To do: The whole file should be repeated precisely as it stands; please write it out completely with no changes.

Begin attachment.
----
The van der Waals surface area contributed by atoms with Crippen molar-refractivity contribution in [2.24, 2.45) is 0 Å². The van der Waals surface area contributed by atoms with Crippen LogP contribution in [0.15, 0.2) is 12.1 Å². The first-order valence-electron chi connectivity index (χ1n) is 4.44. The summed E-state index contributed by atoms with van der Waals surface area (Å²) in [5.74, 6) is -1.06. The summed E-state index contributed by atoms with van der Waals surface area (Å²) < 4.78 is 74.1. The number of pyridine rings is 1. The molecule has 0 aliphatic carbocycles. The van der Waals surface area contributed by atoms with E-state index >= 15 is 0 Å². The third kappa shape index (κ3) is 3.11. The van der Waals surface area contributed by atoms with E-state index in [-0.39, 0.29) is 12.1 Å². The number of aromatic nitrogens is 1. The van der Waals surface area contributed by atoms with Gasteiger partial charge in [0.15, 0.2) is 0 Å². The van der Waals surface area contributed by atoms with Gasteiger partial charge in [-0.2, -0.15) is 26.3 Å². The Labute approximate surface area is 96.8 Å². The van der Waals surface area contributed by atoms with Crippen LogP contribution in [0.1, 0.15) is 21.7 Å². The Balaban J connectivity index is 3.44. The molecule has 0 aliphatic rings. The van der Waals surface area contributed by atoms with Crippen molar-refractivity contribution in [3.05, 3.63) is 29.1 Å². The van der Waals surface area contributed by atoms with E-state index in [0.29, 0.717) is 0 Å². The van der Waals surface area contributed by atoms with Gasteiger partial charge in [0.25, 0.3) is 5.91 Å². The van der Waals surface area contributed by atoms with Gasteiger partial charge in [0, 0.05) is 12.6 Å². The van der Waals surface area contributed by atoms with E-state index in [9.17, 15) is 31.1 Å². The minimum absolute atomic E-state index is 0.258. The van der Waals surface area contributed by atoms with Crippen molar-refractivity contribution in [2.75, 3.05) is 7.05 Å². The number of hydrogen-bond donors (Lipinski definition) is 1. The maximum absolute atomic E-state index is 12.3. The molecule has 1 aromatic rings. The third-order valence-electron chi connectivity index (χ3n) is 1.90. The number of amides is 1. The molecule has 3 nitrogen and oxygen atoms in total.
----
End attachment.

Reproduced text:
The van der Waals surface area contributed by atoms with Crippen molar-refractivity contribution in [2.24, 2.45) is 0 Å². The van der Waals surface area contributed by atoms with Crippen LogP contribution in [0.15, 0.2) is 12.1 Å². The first-order valence-electron chi connectivity index (χ1n) is 4.44. The summed E-state index contributed by atoms with van der Waals surface area (Å²) in [5.74, 6) is -1.06. The summed E-state index contributed by atoms with van der Waals surface area (Å²) < 4.78 is 74.1. The number of pyridine rings is 1. The molecule has 0 aliphatic carbocycles. The van der Waals surface area contributed by atoms with E-state index >= 15 is 0 Å². The third kappa shape index (κ3) is 3.11. The van der Waals surface area contributed by atoms with E-state index in [-0.39, 0.29) is 12.1 Å². The number of aromatic nitrogens is 1. The van der Waals surface area contributed by atoms with Gasteiger partial charge in [0.15, 0.2) is 0 Å². The van der Waals surface area contributed by atoms with Gasteiger partial charge in [-0.2, -0.15) is 26.3 Å². The Labute approximate surface area is 96.8 Å². The van der Waals surface area contributed by atoms with Crippen LogP contribution in [0.1, 0.15) is 21.7 Å². The Balaban J connectivity index is 3.44. The molecule has 0 aliphatic rings. The van der Waals surface area contributed by atoms with Crippen molar-refractivity contribution in [3.05, 3.63) is 29.1 Å². The van der Waals surface area contributed by atoms with E-state index in [0.29, 0.717) is 0 Å². The van der Waals surface area contributed by atoms with Gasteiger partial charge in [0.25, 0.3) is 5.91 Å². The van der Waals surface area contributed by atoms with Gasteiger partial charge in [0, 0.05) is 12.6 Å². The van der Waals surface area contributed by atoms with E-state index in [9.17, 15) is 31.1 Å². The minimum absolute atomic E-state index is 0.258. The van der Waals surface area contributed by atoms with Crippen molar-refractivity contribution in [2.75, 3.05) is 7.05 Å². The number of hydrogen-bond donors (Lipinski definition) is 1. The maximum absolute atomic E-state index is 12.3. The molecule has 1 aromatic rings. The third-order valence-electron chi connectivity index (χ3n) is 1.90. The number of amides is 1. The molecule has 3 nitrogen and oxygen atoms in total.